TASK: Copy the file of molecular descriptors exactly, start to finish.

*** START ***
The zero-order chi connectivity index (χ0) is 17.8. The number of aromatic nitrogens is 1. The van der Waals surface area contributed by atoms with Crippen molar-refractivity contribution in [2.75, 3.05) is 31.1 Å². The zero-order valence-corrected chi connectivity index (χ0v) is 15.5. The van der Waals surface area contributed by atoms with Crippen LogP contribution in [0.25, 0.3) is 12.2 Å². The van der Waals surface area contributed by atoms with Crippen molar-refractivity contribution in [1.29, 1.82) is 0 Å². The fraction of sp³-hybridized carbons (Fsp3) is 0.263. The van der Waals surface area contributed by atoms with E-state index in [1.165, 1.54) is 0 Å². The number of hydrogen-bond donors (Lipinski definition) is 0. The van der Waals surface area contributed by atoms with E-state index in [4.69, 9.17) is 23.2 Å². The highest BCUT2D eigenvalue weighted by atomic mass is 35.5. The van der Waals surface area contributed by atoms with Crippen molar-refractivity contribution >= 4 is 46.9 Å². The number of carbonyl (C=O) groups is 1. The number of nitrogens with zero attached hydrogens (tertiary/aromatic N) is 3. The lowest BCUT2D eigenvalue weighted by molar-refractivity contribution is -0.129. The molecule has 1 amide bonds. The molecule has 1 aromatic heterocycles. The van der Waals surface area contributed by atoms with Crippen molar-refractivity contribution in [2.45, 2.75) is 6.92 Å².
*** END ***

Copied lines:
The zero-order chi connectivity index (χ0) is 17.8. The number of aromatic nitrogens is 1. The van der Waals surface area contributed by atoms with Crippen molar-refractivity contribution in [2.75, 3.05) is 31.1 Å². The zero-order valence-corrected chi connectivity index (χ0v) is 15.5. The van der Waals surface area contributed by atoms with Crippen LogP contribution in [0.25, 0.3) is 12.2 Å². The van der Waals surface area contributed by atoms with Crippen molar-refractivity contribution in [1.29, 1.82) is 0 Å². The fraction of sp³-hybridized carbons (Fsp3) is 0.263. The van der Waals surface area contributed by atoms with E-state index in [1.165, 1.54) is 0 Å². The number of hydrogen-bond donors (Lipinski definition) is 0. The van der Waals surface area contributed by atoms with E-state index in [4.69, 9.17) is 23.2 Å². The highest BCUT2D eigenvalue weighted by atomic mass is 35.5. The van der Waals surface area contributed by atoms with Crippen molar-refractivity contribution >= 4 is 46.9 Å². The number of carbonyl (C=O) groups is 1. The number of nitrogens with zero attached hydrogens (tertiary/aromatic N) is 3. The lowest BCUT2D eigenvalue weighted by molar-refractivity contribution is -0.129. The molecule has 1 amide bonds. The molecule has 1 aromatic heterocycles. The van der Waals surface area contributed by atoms with Crippen molar-refractivity contribution in [2.45, 2.75) is 6.92 Å².